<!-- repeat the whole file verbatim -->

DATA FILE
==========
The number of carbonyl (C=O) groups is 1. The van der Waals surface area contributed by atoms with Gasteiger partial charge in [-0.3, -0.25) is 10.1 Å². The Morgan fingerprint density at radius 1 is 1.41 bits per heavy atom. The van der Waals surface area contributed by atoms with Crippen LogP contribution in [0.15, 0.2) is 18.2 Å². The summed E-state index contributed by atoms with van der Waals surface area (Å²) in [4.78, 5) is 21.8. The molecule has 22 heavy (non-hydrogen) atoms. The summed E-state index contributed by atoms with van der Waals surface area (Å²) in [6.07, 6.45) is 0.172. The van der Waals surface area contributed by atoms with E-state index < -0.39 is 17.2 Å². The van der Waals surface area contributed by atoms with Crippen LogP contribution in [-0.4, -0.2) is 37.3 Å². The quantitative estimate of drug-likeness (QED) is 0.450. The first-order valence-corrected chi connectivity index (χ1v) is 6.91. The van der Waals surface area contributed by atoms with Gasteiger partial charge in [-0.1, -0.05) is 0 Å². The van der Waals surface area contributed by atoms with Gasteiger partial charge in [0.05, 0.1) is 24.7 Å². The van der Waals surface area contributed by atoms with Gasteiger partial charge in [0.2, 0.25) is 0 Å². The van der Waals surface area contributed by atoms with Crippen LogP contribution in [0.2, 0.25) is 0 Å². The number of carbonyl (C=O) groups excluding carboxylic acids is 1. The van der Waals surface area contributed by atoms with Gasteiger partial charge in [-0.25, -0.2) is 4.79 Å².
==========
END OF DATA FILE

The number of carbonyl (C=O) groups is 1. The van der Waals surface area contributed by atoms with Gasteiger partial charge in [-0.3, -0.25) is 10.1 Å². The Morgan fingerprint density at radius 1 is 1.41 bits per heavy atom. The van der Waals surface area contributed by atoms with Crippen LogP contribution in [0.15, 0.2) is 18.2 Å². The summed E-state index contributed by atoms with van der Waals surface area (Å²) in [4.78, 5) is 21.8. The molecule has 22 heavy (non-hydrogen) atoms. The summed E-state index contributed by atoms with van der Waals surface area (Å²) in [6.07, 6.45) is 0.172. The van der Waals surface area contributed by atoms with E-state index < -0.39 is 17.2 Å². The van der Waals surface area contributed by atoms with Crippen LogP contribution in [-0.4, -0.2) is 37.3 Å². The quantitative estimate of drug-likeness (QED) is 0.450. The first-order valence-corrected chi connectivity index (χ1v) is 6.91. The van der Waals surface area contributed by atoms with Gasteiger partial charge in [-0.1, -0.05) is 0 Å². The van der Waals surface area contributed by atoms with Gasteiger partial charge in [0.05, 0.1) is 24.7 Å². The van der Waals surface area contributed by atoms with Gasteiger partial charge in [0.2, 0.25) is 0 Å². The van der Waals surface area contributed by atoms with Crippen LogP contribution in [0.2, 0.25) is 0 Å². The number of carbonyl (C=O) groups excluding carboxylic acids is 1. The van der Waals surface area contributed by atoms with Gasteiger partial charge in [-0.25, -0.2) is 4.79 Å².